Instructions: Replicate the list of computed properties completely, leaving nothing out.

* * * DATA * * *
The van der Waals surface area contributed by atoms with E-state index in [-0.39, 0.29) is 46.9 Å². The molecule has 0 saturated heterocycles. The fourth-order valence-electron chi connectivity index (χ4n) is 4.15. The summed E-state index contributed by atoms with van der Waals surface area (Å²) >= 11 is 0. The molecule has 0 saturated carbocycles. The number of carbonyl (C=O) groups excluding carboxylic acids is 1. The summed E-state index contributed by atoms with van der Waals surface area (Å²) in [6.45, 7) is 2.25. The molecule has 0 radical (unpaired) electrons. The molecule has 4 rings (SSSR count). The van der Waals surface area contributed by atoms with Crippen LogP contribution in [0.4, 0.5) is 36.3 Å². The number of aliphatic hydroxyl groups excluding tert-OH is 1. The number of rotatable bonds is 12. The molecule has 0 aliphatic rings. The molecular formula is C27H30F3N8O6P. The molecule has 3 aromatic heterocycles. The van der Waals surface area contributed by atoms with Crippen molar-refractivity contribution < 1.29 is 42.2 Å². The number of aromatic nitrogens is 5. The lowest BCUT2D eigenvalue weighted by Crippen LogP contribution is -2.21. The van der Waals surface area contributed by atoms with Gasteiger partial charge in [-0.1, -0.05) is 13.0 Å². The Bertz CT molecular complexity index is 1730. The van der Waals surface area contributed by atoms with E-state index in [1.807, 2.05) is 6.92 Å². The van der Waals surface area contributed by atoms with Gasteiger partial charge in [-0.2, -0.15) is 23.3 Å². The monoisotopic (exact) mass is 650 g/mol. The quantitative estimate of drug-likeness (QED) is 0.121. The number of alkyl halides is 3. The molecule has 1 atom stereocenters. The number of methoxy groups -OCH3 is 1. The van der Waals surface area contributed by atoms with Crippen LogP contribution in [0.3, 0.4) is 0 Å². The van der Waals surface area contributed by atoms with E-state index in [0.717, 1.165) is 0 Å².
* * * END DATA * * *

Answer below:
The van der Waals surface area contributed by atoms with E-state index in [-0.39, 0.29) is 46.9 Å². The molecule has 0 saturated heterocycles. The fourth-order valence-electron chi connectivity index (χ4n) is 4.15. The summed E-state index contributed by atoms with van der Waals surface area (Å²) >= 11 is 0. The molecule has 0 saturated carbocycles. The number of carbonyl (C=O) groups excluding carboxylic acids is 1. The summed E-state index contributed by atoms with van der Waals surface area (Å²) in [6.45, 7) is 2.25. The molecule has 0 radical (unpaired) electrons. The molecule has 4 rings (SSSR count). The van der Waals surface area contributed by atoms with Crippen LogP contribution in [0.4, 0.5) is 36.3 Å². The number of aliphatic hydroxyl groups excluding tert-OH is 1. The number of rotatable bonds is 12. The molecule has 0 aliphatic rings. The molecular formula is C27H30F3N8O6P. The molecule has 3 aromatic heterocycles. The van der Waals surface area contributed by atoms with Crippen molar-refractivity contribution < 1.29 is 42.2 Å². The number of aromatic nitrogens is 5. The lowest BCUT2D eigenvalue weighted by Crippen LogP contribution is -2.21. The van der Waals surface area contributed by atoms with Gasteiger partial charge in [-0.1, -0.05) is 13.0 Å². The Bertz CT molecular complexity index is 1730. The van der Waals surface area contributed by atoms with E-state index in [1.807, 2.05) is 6.92 Å². The van der Waals surface area contributed by atoms with Gasteiger partial charge in [-0.2, -0.15) is 23.3 Å². The monoisotopic (exact) mass is 650 g/mol. The quantitative estimate of drug-likeness (QED) is 0.121. The number of alkyl halides is 3. The molecule has 1 atom stereocenters. The number of methoxy groups -OCH3 is 1. The van der Waals surface area contributed by atoms with Crippen LogP contribution in [0.3, 0.4) is 0 Å². The van der Waals surface area contributed by atoms with E-state index in [0.717, 1.165) is 0 Å².